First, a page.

Sure, THE CONJURING has a few nice, original moments. I really liked the part about the clapping game, where the kids, five girls of various ages, run around their spooky new house playing a game of hide and seek, where one of them is blindfolded and can demand that the others clap their hands when she gets near. The fact that a spooky supernatural creature decides to play along is actually pretty effective.

I liked that one of the kids finds a strange music box where, if you wind it up, it plays music and a swirling hypno-wheel mirror spins around. If you stare at it long enough, you’re supposed to be able to see a spirit over your shoulder. It’s a fun prop. There’s also a very cool room in the Warrens’ house where they keep supernatural souvenirs from all of their case studies, including that creepy doll I mentioned earlier that sits on a chair in an air-tight glass case. I wanted to know more about this room, and explore its contents more. But we only get to see it a few times briefly. I was much more interested in that room than I was about what was going on in the Perron family’s house.

I also like a lot of the people in this movie. Like Lili Taylor. Over the years, she’s been in a lot ofgood movies like SAY ANYTHING (1989) and DOGFIGHT (1991) and Abel Ferrara’s THE ADDICTION (1995). She was Valerie Solanas in I SHOT ANDY WARHOL (1996) and was in John Waters’ PECKER (1998). She’s been in tons of good independent movies, and it’s good to see her in this movie, too, in a role that’s more than just another supporting character. Except, despite this one having a little more meat than her usual Hollywood roles, she’s really just…another supporting character. The movie isn’t really about her. It’s about Ed and Lorraine Warren, who are supposedly real-life demonologists. This movie is “Based on a True Story” after all.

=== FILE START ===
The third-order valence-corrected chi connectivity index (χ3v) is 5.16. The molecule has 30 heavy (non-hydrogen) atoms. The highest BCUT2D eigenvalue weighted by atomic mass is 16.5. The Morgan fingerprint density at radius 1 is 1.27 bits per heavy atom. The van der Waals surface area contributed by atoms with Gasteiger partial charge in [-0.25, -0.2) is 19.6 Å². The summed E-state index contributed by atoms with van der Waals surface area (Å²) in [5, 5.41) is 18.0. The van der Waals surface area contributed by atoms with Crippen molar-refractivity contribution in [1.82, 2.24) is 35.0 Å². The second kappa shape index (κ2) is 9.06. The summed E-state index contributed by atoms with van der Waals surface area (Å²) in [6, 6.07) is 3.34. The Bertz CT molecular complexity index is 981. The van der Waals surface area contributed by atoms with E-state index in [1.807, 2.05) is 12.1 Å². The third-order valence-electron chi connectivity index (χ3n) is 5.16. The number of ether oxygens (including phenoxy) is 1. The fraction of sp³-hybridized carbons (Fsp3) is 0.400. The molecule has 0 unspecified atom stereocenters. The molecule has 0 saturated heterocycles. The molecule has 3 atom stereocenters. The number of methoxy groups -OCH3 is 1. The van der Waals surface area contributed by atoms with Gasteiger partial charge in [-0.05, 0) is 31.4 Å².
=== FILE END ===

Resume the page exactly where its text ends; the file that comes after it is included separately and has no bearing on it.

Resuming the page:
FATHER: That always scares me when a movie is “Based on a True Story.” That means it’s real, right?

LS: Actually, it doesn’t mean anything. It’s just a trick to scare dumb people.

Vera Farmiga and Patrick Wilson are really good as the Warrens. I’ll give them that. Wilson has been in some good movies like HARD CANDY (2005). LITTLE CHILDREN (2006) and was even Nite Owl in WATCHMEN (2009). As for horror films, he was also in the previously mentioned INSIDIOUS, which a lot of people seemed to like. INSIDIOUS was also another movie about a house haunted by demons that was directed by James Wan, who also directed THE CONJURING. Wilson is also going to be in INSIDIOUS 2 later this year.

Ron Livingston is also here as the family’s father, Roger Perron; I’ve liked Livingston ever since he was in OFFICE SPACE in 1999, even though he’s not given a lot to do in this movie.

As for Farmiga, she first got noticed in dramas like THE DEPARTED (2006) and UP IN THE AIR (2009), but has been doing a lot of horror-related stuff lately as well, like ORPHAN (2009) and she’s been great as Norma Bates, Norman’s mother, in the new TV series BATES MOTEL. Farmiga, as the clairvoyant Lorraine Warren, is the best thing in this movie. Like the kid in THE SIXTH SENSE, Lorraine “sees dead people” and once she gets to the house where the Perron family lives, she starts to see spooky dead kids and witches hanging from trees and lots of other things no one else sees. I really liked her character, and wished the movie was even more about her. Why do we need this family that’s being tormented anyway? Why not have Lorraine Warren go head to head with that spooky doll from the beginning of the movie?